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Ways of Seeing: Historical perspectives on migration

In preparation for a manuscript workshop this week, I read a draft of a book about Texas history by a woman named Sarah Rodriguez. I am a historian of the U.S.-Mexico borderlands (and a Texan by birth), so my friend and colleague asked if I would attend a workshop to give my comments on her book before she published it. I was happy to oblige.
The risk with writing about Texas, U.S., and Mexican history or a book about the Texas Revolution is that the topic has been well covered by historians. It is old hat, as we Texans say. But this book is different, and it shifts our understanding of how U.S. history unfolded.
It turns out that Stephen F. Austin, the man who brought the first U.S. Anglos to settle in Texas in 1821, fully intended to flee the United States, along with 300 others, to become Mexican citizens. That’s right, Americans fled the United States for Mexico with the intention to immigrate there, not settle Texas for the United States.
Facing huge debt and in the wake of economic turmoil, Austin and his compatriots felt as if they could no longer prosper living in the United States, so they crossed the U.S.-Mexico border, hoping for a better life and the Mexican government welcomed them with open arms. It was not until a good 15 years later, when a second wave of settlers entered Mexican-Tejas hoping to bring slaves into a country that did not allow slavery, that a series of rebellions resulted in the Texas Revolution and prompted secession from Mexico, ultimately leading to Texas’s annexation to the U.S. and then the U.S.-Mexican war.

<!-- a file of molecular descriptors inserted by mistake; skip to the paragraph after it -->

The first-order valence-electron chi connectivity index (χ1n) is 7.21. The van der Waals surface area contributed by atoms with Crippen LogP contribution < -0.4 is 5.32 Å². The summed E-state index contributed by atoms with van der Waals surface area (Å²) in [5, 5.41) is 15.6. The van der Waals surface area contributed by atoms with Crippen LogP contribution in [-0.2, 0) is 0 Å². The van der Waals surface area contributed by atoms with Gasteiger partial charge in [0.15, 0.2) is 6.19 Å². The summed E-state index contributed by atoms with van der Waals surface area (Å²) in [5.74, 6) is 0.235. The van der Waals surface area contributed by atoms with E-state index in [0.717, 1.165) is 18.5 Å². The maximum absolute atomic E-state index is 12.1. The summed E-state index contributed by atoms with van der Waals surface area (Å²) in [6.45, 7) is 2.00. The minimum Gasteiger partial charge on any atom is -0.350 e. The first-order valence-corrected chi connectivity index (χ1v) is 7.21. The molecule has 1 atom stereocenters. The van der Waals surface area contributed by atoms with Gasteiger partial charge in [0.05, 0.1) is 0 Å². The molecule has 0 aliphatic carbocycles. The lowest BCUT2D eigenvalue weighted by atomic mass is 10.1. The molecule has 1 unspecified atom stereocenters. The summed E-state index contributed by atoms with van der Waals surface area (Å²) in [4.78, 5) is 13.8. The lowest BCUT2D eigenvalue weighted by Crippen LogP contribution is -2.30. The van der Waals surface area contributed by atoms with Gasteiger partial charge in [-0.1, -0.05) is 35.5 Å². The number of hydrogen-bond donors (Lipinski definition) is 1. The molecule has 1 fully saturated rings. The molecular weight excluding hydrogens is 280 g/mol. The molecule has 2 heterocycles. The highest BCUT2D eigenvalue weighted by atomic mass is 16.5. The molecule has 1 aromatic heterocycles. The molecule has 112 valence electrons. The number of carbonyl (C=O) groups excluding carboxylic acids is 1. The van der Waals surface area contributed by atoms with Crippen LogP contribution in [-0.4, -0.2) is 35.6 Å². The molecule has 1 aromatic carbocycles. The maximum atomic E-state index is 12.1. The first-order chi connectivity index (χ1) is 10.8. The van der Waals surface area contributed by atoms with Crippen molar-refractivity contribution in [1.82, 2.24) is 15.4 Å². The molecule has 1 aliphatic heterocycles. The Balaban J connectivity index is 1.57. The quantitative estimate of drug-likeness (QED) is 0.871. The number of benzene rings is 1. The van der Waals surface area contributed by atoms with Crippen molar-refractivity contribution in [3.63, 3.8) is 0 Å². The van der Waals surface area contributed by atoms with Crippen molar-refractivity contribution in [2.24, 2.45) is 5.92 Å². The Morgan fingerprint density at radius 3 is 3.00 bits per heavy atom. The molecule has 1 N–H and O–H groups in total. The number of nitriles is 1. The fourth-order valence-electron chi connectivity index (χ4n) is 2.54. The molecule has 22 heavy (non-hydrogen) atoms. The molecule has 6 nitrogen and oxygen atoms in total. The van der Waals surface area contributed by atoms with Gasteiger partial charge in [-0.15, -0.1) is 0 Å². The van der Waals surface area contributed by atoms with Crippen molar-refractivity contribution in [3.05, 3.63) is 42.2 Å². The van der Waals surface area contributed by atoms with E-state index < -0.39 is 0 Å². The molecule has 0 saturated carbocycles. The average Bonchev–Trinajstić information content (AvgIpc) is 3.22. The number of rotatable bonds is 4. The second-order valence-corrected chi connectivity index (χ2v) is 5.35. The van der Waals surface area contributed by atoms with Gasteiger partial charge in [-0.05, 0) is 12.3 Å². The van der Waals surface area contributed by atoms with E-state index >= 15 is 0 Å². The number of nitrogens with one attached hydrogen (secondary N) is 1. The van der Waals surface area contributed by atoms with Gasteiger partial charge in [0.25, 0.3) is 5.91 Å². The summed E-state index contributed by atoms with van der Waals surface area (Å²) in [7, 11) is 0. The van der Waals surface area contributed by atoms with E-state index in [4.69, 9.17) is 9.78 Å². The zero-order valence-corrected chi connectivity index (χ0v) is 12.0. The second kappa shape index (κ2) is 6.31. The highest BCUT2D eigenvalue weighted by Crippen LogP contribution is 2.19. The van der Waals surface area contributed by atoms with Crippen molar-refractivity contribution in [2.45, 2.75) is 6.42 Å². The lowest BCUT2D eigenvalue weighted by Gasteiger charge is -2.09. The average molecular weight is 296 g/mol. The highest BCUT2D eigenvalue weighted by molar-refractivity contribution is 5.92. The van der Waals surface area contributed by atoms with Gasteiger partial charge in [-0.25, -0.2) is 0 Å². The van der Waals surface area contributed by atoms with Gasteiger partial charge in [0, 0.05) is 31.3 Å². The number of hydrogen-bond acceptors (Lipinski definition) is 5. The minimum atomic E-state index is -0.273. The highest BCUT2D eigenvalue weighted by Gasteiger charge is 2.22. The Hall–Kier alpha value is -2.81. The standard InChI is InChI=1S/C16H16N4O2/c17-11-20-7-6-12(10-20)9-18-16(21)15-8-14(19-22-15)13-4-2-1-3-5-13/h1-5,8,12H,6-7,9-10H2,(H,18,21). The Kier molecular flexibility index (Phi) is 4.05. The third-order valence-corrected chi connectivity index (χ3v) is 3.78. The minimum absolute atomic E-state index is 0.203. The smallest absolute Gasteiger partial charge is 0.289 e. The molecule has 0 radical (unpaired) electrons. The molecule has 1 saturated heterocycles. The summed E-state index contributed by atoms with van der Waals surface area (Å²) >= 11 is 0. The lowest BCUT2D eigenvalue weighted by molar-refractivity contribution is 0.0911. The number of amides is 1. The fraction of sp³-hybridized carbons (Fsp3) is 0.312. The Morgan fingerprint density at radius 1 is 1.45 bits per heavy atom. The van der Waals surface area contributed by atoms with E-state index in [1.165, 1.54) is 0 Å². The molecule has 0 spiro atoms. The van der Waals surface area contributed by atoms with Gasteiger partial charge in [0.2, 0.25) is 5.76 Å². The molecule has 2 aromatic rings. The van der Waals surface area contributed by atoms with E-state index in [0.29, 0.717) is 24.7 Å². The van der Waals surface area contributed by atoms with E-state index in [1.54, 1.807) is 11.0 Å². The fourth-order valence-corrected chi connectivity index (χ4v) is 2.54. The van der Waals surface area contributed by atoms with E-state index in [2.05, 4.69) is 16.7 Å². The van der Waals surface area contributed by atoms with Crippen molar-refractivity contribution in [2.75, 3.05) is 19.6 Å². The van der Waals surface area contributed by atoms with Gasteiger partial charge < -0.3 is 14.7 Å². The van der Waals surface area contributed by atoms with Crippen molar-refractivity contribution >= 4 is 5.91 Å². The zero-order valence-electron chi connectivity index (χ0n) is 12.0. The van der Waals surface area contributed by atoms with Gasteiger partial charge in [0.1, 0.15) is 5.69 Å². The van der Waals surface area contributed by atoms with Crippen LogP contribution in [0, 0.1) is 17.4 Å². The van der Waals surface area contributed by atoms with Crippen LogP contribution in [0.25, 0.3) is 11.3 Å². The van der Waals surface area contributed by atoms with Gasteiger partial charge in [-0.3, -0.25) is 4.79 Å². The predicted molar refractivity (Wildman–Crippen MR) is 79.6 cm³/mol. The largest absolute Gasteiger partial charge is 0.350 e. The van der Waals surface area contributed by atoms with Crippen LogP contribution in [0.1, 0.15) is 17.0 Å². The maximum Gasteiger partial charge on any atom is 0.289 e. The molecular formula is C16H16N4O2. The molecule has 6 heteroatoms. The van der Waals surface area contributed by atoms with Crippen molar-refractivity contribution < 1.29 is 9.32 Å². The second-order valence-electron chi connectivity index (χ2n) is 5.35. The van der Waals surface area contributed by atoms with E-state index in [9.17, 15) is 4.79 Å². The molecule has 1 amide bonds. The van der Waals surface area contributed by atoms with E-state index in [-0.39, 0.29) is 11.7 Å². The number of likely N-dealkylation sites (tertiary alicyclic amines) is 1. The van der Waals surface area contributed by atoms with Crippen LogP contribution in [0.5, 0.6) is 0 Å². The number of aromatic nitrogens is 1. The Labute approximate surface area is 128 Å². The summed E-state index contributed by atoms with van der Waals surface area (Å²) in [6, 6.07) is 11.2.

The rebellions of the 1830s, it turns out, happened much to the dismay of the original 300 settlers. They were ambivalent about secession from Mexico because they had made it their home.
Why does this matter and why would I write about it here? It matters because the narrative that we hear in our history classes growing up is that Americans all embraced a notion of Manifest Destiny and happily “settled” — or more realistically, robbed — indigenous, Mexican, and other diverse peoples of their land over the course of the 19th century with the intention of expanding the United States. U.S. Westward expansion was bound to happen, we are told. But it wasn’t.
In fact, it turns out that originally Americans felt the need to flee the U.S. for Mexico. This might seem a bit ironic, given that migration streams have shifted from north-to-south to a steady stream from south-to-north. And Americans seem to be in a bit of panic about that.
Conservatives tout that one way to “make America great again” is to build a wall to stem the tide of these migrants crossing the border. This history tells us that that America hasn’t always been great, and when it wasn’t for Stephen F. Austin and the 300 others who traveled with him, our southern neighbor made space for them. As one of the largest nations on the continent at the time (second only to Brazil), the Mexican government officials viewed migration as a means for making their country stronger. So, what’s our problem?
Mary E. Mendoza is an assistant professor of history at the University of Vermont and the David and Dana Dornsife Fellow for Historical Work in the American West at the Huntington Library in San Marino, California. She lives in Weybridge.

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